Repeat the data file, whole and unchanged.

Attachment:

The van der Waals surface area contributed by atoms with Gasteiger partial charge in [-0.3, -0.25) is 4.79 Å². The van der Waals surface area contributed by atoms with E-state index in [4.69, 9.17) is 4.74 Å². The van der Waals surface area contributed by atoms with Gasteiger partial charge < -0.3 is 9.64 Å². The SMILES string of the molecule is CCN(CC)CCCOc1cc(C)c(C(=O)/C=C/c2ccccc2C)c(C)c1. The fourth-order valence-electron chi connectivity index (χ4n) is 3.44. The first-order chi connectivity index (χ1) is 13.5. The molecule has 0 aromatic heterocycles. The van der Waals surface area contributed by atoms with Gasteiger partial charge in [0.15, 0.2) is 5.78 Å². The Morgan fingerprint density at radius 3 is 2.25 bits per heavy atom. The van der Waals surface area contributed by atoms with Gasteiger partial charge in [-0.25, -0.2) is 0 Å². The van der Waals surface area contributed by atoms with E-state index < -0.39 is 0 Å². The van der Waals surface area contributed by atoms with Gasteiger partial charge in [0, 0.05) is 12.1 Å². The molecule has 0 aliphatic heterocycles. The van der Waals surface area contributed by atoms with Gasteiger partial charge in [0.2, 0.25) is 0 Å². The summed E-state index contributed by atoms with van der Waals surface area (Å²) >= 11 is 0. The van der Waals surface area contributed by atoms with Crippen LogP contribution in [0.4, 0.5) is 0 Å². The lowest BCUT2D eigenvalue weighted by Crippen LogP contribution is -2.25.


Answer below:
The van der Waals surface area contributed by atoms with Gasteiger partial charge in [-0.3, -0.25) is 4.79 Å². The van der Waals surface area contributed by atoms with E-state index in [4.69, 9.17) is 4.74 Å². The van der Waals surface area contributed by atoms with Gasteiger partial charge < -0.3 is 9.64 Å². The SMILES string of the molecule is CCN(CC)CCCOc1cc(C)c(C(=O)/C=C/c2ccccc2C)c(C)c1. The fourth-order valence-electron chi connectivity index (χ4n) is 3.44. The first-order chi connectivity index (χ1) is 13.5. The molecule has 0 aromatic heterocycles. The van der Waals surface area contributed by atoms with Gasteiger partial charge in [0.15, 0.2) is 5.78 Å². The Morgan fingerprint density at radius 3 is 2.25 bits per heavy atom. The van der Waals surface area contributed by atoms with Gasteiger partial charge in [-0.25, -0.2) is 0 Å². The van der Waals surface area contributed by atoms with E-state index < -0.39 is 0 Å². The van der Waals surface area contributed by atoms with Gasteiger partial charge in [0, 0.05) is 12.1 Å². The molecule has 0 aliphatic heterocycles. The van der Waals surface area contributed by atoms with Gasteiger partial charge in [0.2, 0.25) is 0 Å². The summed E-state index contributed by atoms with van der Waals surface area (Å²) >= 11 is 0. The van der Waals surface area contributed by atoms with Crippen LogP contribution in [0.4, 0.5) is 0 Å². The lowest BCUT2D eigenvalue weighted by Crippen LogP contribution is -2.25.